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The Doing Business Indicators in Minority Investor Protection: The Case of Singapore

(2016) Singapore Journal Of Legal Studies 1, pp 46-69

NUS Law Working Paper No. 2014/007

NUS - Centre for Law & Business Working Paper No. 14/05

NUS - Centre for Asian Legal Studies Working Paper No. 14/07

26 Pages Posted: 17 Jul 2014 Last revised: 16 Jul 2016

Lin Lin

National University of Singapore (NUS) - Faculty of Law

Michael Ewing-Chow

National University of Singapore (NUS) - Faculty of Law

Date Written: July 7, 2014

Abstract

The World Bank’s Ease of Doing Business index has significantly impacted regulations and policies regarding corporate matters around the world, and yet there has been scant academic attempt examining the use and implication of the Doing Business indicators, especially in the area of investor protection, an essential element in doing business. In this paper, we examine in depth the research methodologies employed by the Doing Business project in measuring the strength of investor protection, especially in light of the recent renaming of the index to Protecting Minority Investors index in Doing Business 2015. Using Singapore as a case study, we argue that, notwithstanding the positive changes brought in the latest round of changes, the variables and components chosen in the index essentially fail to capture salient features of minority protection. We argue that minority protection is an area which is inherently too context-specific to be evaluated based on a unified business assumption or by pure quantitative methods. Lastly, we also provide specific suggestions for improvements of the Protecting Minority Investors index.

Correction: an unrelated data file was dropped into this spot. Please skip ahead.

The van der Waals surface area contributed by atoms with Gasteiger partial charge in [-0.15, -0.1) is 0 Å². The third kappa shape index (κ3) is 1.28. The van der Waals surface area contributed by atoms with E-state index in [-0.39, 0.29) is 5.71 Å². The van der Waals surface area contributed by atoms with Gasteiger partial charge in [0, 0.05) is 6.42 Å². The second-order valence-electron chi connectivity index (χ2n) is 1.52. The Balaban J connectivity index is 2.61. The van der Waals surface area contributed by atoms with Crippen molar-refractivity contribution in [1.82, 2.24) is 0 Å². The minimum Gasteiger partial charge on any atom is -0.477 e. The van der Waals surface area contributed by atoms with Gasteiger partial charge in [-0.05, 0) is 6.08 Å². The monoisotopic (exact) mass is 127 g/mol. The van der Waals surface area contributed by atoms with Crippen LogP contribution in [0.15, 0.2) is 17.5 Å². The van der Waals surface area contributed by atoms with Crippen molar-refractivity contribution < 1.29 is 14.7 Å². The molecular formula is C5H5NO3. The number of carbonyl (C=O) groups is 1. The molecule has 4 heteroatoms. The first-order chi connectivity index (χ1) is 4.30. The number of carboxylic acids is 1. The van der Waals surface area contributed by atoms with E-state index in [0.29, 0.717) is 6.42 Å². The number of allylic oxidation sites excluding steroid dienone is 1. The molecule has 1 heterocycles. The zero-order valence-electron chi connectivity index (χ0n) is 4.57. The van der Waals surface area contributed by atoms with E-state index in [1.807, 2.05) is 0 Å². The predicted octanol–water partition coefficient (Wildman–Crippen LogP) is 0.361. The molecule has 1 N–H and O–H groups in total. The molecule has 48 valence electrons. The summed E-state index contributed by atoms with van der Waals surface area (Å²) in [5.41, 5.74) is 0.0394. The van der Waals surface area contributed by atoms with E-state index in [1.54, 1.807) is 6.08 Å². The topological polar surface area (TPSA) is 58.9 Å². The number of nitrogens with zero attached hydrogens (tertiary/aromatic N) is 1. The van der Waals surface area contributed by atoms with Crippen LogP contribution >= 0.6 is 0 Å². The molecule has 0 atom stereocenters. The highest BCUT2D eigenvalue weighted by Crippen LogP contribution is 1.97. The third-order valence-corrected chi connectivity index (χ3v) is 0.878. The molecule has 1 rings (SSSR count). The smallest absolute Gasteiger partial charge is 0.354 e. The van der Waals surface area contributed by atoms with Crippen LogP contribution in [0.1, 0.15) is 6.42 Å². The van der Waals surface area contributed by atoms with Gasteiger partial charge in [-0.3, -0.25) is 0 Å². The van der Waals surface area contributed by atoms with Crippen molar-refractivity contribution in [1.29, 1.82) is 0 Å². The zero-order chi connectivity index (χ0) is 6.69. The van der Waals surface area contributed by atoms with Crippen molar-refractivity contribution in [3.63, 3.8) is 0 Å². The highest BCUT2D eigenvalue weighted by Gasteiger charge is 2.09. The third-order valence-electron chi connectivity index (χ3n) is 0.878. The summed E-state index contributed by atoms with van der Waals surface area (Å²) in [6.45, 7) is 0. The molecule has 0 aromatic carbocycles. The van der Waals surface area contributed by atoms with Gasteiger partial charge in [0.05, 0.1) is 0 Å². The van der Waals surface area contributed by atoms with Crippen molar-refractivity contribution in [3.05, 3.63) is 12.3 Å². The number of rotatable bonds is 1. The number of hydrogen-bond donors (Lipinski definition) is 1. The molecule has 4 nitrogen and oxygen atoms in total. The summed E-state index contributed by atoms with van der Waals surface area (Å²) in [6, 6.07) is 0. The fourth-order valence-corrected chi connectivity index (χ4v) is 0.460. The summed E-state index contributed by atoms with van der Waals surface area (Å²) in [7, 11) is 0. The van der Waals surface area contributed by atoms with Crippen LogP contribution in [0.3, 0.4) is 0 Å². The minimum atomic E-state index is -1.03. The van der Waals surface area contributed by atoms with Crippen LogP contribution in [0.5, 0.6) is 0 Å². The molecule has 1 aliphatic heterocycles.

Keywords: Minority Shareholder Protection, Doing Business, Index, World Bank, Singapore

Suggested Citation

Lin, Lin and Ewing-Chow, Michael, The Doing Business Indicators in Minority Investor Protection: The Case of Singapore (July 7, 2014). (2016) Singapore Journal Of Legal Studies 1, pp 46-69; NUS Law Working Paper No. 2014/007; NUS - Centre for Law & Business Working Paper No. 14/05 ; NUS - Centre for Asian Legal Studies Working Paper No. 14/07. Available at SSRN: https://ssrn.com/abstract=2464407 or http://dx.doi.org/10.2139/ssrn.2464407

Lin Lin (Contact Author)

National University of Singapore (NUS) - Faculty of Law ( email )

469G Bukit Timah Road
Eu Tong Sen Building
Singapore, 259776
Singapore

Michael Ewing-Chow

National University of Singapore (NUS) - Faculty of Law ( email )

469G Bukit Timah Road
Eu Tong Sen Building
Singapore, 259776
Singapore

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